Aug 08 2013
Andrew Niccol is one of my favorite science-fiction directors of all time. The premise of his stories aren’t epic in scale or has a diverse array of alien species similar to Star Wars. He makes movies that often reflect the ills of society through a dystopian backdrop set in a not too distant future. If you’re a fan of stories by Philip K. Dick, then I bet you would love Niccol’s films. You might have shrugged him off because of his recent film The Host, but please do note that it was adapted from a novel written by the author of the Twilight series. I’ll give him some points for trying to make it more than just love story. It had an interesting concept, but it sadly had to take a backseat since Meyer prioritized the romance aspect.
Here are some of the films I have loved from Andrew Niccol. I hope you’ll appreciate the suggestions and love it the same way I have. Let me know if there are other films of his you love or possibly hate too. I’m open to having a healthy discussion.
Niccol served as the writer, director, and producer for S1MONE. This film received mixed reviews, but I actually enjoyed it and the themes that it tried to convey. The movie stars Al Pacino as a fading director looking for a new star to revive his career. When he gets his hand on a special computer program, he now has the power to create his own star using technology and illusions to trick the world. He names his creation Simone in homage to the program’s name Simulation One. He also gives the impression that Simone is a very private person, which only fuels the media and audience’s desire to see and know more about her.
I watched this film when I was a kid, and I found it so hilarious how the adults fell for such a ruse. It was also cool that Pacino’s daughter in the film played by Evan Rachel Wood was also in on it later on. I love how the film portrays how society is so quick to believe and fall in love for unauthentic things or people in the media. The best part is when Pacino tries to get rid of Simone by making her do weird stuff in a film called I Am Pig and people still loved her. Her critics and fans applauded her for being a risk-taking and avant-garde artist. It makes you wonder if people define art based on the star power behind it.
2. In Time
Niccol served as the writer, director, and producer for In Time as well. In this film, the new currency isn’t money anymore because it is replaced by time. The phrase: “Time is money” is taken literally in this movie. People pay and are paid in seconds, minutes, hours, years, and even centuries. Everyone stops aging when they reach the age of 25, but they die if their time runs out. The rich people have centuries of wealth, so they have the ability to live forever. There is no equal distribution of time in this world, so the poor live by paycheck to paycheck and their lives literally depend on it.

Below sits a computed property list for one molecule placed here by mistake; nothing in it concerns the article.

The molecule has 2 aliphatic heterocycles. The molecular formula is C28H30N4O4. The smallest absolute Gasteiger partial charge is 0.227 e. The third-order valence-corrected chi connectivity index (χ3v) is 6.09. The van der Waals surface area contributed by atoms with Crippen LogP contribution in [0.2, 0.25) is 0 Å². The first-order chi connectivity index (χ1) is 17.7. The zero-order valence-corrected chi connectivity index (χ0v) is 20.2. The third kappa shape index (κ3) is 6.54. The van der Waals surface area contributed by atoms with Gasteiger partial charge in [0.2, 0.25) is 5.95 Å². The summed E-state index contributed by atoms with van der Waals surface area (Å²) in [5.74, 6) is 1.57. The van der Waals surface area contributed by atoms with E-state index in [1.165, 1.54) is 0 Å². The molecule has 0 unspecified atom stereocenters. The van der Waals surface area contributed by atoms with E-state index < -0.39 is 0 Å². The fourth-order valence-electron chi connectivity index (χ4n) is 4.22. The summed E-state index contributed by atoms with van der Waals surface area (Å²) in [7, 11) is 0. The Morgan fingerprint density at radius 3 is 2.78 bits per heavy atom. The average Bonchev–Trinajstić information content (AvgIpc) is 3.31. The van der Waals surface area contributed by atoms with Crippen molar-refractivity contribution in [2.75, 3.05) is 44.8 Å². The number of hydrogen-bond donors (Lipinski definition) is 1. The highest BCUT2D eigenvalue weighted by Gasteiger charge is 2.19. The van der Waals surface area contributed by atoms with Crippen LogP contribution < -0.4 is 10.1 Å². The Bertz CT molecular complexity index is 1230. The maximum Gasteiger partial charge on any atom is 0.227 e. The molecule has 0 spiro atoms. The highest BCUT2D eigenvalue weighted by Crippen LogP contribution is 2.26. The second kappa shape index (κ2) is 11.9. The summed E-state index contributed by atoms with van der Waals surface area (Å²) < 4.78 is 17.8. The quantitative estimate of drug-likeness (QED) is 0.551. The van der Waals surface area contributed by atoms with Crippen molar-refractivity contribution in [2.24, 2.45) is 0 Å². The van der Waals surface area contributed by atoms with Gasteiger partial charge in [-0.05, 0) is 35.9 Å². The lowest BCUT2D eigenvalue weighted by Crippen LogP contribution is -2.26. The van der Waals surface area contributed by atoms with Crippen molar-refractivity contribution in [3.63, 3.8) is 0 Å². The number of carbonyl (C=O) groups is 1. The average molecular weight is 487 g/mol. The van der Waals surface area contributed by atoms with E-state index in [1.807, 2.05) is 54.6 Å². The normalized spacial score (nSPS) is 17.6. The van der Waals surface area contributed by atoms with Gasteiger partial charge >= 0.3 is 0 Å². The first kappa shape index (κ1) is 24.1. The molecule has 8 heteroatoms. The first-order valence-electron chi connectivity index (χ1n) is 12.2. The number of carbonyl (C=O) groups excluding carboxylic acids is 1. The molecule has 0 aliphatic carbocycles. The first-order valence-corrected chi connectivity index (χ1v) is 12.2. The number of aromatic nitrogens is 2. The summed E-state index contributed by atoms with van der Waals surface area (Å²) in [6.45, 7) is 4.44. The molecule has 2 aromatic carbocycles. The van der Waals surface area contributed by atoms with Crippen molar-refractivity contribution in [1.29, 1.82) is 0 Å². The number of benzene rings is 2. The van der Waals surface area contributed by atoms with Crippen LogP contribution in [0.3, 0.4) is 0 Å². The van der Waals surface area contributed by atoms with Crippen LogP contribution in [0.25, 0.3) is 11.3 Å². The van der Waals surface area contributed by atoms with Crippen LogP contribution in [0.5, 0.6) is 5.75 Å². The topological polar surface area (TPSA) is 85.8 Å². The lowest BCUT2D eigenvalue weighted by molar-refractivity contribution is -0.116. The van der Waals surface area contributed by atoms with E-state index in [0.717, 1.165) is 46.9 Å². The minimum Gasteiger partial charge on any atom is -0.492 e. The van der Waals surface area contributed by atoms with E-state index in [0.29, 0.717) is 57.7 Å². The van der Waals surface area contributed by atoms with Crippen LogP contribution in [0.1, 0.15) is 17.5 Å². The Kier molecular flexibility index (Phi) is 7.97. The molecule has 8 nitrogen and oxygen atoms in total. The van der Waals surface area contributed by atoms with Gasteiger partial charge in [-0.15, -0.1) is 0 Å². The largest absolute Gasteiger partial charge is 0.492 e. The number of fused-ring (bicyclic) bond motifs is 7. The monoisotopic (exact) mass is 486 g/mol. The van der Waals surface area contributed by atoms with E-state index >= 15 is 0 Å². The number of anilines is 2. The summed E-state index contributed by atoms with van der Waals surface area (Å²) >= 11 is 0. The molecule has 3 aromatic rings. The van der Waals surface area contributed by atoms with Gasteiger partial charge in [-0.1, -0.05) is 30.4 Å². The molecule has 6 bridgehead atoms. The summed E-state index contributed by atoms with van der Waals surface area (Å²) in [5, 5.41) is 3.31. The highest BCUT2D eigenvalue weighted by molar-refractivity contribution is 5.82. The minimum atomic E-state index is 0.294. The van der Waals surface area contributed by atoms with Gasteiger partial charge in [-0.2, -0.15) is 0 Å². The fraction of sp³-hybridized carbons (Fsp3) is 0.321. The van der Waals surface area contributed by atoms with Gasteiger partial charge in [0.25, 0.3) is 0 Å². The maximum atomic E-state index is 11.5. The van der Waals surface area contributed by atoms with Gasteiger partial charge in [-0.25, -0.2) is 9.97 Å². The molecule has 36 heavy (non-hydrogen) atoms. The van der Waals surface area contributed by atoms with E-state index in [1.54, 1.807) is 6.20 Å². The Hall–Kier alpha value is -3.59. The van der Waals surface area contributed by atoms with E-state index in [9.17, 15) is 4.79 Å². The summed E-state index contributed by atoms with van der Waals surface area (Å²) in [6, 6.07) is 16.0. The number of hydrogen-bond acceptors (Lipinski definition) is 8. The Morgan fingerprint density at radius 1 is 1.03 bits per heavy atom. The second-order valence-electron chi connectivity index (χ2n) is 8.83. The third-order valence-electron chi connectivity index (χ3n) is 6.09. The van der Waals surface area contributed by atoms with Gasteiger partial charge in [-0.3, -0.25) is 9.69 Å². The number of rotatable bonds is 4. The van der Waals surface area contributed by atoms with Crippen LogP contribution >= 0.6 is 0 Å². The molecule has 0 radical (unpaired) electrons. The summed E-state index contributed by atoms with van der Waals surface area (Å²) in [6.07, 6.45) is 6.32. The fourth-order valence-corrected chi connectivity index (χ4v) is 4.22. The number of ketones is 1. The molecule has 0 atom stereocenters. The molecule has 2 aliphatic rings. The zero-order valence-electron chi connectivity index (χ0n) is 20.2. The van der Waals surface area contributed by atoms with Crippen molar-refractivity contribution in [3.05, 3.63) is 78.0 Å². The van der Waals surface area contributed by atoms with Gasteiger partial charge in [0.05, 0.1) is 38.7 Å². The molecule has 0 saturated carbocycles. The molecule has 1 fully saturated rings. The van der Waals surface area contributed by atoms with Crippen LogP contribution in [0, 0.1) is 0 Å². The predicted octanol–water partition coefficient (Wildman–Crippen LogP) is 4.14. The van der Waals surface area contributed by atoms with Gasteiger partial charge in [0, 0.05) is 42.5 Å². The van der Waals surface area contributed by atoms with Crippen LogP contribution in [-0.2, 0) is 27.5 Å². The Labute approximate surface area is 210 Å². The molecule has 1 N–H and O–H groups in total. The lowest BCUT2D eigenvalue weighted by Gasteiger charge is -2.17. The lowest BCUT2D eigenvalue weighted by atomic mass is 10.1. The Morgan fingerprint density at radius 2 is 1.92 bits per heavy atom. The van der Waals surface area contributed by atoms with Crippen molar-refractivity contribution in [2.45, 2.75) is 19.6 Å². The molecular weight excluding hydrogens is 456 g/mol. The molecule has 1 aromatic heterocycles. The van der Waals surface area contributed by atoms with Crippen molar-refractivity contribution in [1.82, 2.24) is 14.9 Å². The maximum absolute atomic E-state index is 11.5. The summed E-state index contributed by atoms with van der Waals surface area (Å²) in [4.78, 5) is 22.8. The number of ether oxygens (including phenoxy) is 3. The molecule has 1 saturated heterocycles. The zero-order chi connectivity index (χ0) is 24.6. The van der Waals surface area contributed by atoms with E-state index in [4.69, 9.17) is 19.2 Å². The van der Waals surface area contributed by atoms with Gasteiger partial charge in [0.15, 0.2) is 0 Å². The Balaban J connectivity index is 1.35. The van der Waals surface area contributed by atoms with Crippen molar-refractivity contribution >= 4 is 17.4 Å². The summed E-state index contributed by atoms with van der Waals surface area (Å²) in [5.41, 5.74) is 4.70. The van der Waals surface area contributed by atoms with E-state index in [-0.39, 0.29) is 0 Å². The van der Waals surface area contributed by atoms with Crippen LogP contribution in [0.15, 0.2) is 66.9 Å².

I think this film was released during the time Occupy Wall Street was on everyone’s minds. While the poor don’t die right away when they run out of money or currency in real life, it’s a great way to show how living to paycheck to paycheck can mean the end of our lives. People become homeless and they starve because of the corruption of a few greedy people. I really enjoyed this film and loved the whole concept behind it. Plus, wow the scene with Olivia Wilde was so heartbreaking. Check out the cool soundtrack from Craig Armstrong too. The music behind this film remains one of my favorites.
3. The Truman Show
Niccol didn’t direct The Truman Show, but he was on board as the writer and producer. This was a story about a young man named Truman who lives in a seemingly perfect life. There’s a reason why the world he lives in is so perfect. He’s in a reality show from the day of his birth, and he is the star. The whole town is actually a humongous set enclosed in a globe. Everyone in the town are actors and actresses even his family and friends. Everything is orchestrated from the weather, what people say, and what they do. There are product placements all over and Truman starts to notice when his wife talks about products like she was in some sort of infomercial. He also starts to doubt things when one of the set’s lights that acted as one of the stars fall in his presence.
No doubt this is a commentary about reality shows and other forms of media. It also conveys our interest in spectating people’s lives as an entertaining hobby. This may be a fairly old film, but I recommend it.
Of course, this list wouldn’t be complete without Gattaca in it. Niccol was the director and writer for this film. The name was inspired by the first four letters of the four nitrogenous bases of DNA. In this film, the future is portrayed as a world where parents can select potential children in a pre-implantation process to ensure that they get the best genes. Thus, DNA is the primary factor is defining what social class you belong to. You are either a ‘valid’ or an ‘invalid.’ Your status affects how people treat you and the opportunities that are available to you. Interestingly, the DNA data is mostly made up of projections and probabilities like the likelihood of a heart problem or estimation of death. Society believes in these results like they are infallible evidence of a person’s ability. Doesn’t it kind of remind you of what people say about standardized testing?
Anyway, the protagonist played by Ethan Hawke was born an invalid since he was born without the aid of technology. His dream of becoming an astronaut is crushed because of his DNA. However, he makes a deal with Jude Law’s character who was former athlete that was paralyzed because of a car accident. The deal involves Hawke paying Law to use his identity and credentials to be an astronaut. I don’t want to spoil anything more because it’s fun if you watch it yourself.
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